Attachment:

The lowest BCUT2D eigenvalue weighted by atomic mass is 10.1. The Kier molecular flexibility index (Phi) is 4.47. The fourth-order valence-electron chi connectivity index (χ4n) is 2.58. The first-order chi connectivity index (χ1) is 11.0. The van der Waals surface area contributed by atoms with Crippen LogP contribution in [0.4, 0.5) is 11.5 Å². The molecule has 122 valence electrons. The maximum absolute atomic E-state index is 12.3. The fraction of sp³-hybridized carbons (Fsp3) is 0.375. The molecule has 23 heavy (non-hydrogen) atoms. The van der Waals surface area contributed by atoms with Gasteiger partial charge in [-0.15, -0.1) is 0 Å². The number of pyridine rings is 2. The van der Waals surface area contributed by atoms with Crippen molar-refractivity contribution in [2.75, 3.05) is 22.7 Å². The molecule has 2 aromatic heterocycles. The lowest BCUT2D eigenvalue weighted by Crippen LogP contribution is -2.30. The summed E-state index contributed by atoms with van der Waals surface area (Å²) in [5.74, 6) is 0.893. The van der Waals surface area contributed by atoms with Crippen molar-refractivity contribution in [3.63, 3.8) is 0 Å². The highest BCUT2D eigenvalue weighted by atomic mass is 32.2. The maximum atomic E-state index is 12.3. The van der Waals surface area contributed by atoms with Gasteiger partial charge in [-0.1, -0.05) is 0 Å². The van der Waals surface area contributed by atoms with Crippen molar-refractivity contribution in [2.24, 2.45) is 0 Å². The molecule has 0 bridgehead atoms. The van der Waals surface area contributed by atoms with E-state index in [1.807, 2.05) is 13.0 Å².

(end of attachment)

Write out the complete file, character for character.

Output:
The lowest BCUT2D eigenvalue weighted by atomic mass is 10.1. The Kier molecular flexibility index (Phi) is 4.47. The fourth-order valence-electron chi connectivity index (χ4n) is 2.58. The first-order chi connectivity index (χ1) is 11.0. The van der Waals surface area contributed by atoms with Crippen LogP contribution in [0.4, 0.5) is 11.5 Å². The molecule has 122 valence electrons. The maximum absolute atomic E-state index is 12.3. The fraction of sp³-hybridized carbons (Fsp3) is 0.375. The molecule has 23 heavy (non-hydrogen) atoms. The van der Waals surface area contributed by atoms with Gasteiger partial charge in [-0.15, -0.1) is 0 Å². The number of pyridine rings is 2. The van der Waals surface area contributed by atoms with Crippen molar-refractivity contribution in [2.75, 3.05) is 22.7 Å². The molecule has 2 aromatic heterocycles. The lowest BCUT2D eigenvalue weighted by Crippen LogP contribution is -2.30. The summed E-state index contributed by atoms with van der Waals surface area (Å²) in [5.74, 6) is 0.893. The van der Waals surface area contributed by atoms with Crippen molar-refractivity contribution in [3.63, 3.8) is 0 Å². The highest BCUT2D eigenvalue weighted by atomic mass is 32.2. The maximum atomic E-state index is 12.3. The van der Waals surface area contributed by atoms with Gasteiger partial charge in [-0.1, -0.05) is 0 Å². The van der Waals surface area contributed by atoms with Crippen molar-refractivity contribution in [2.24, 2.45) is 0 Å². The molecule has 0 bridgehead atoms. The van der Waals surface area contributed by atoms with E-state index in [1.807, 2.05) is 13.0 Å².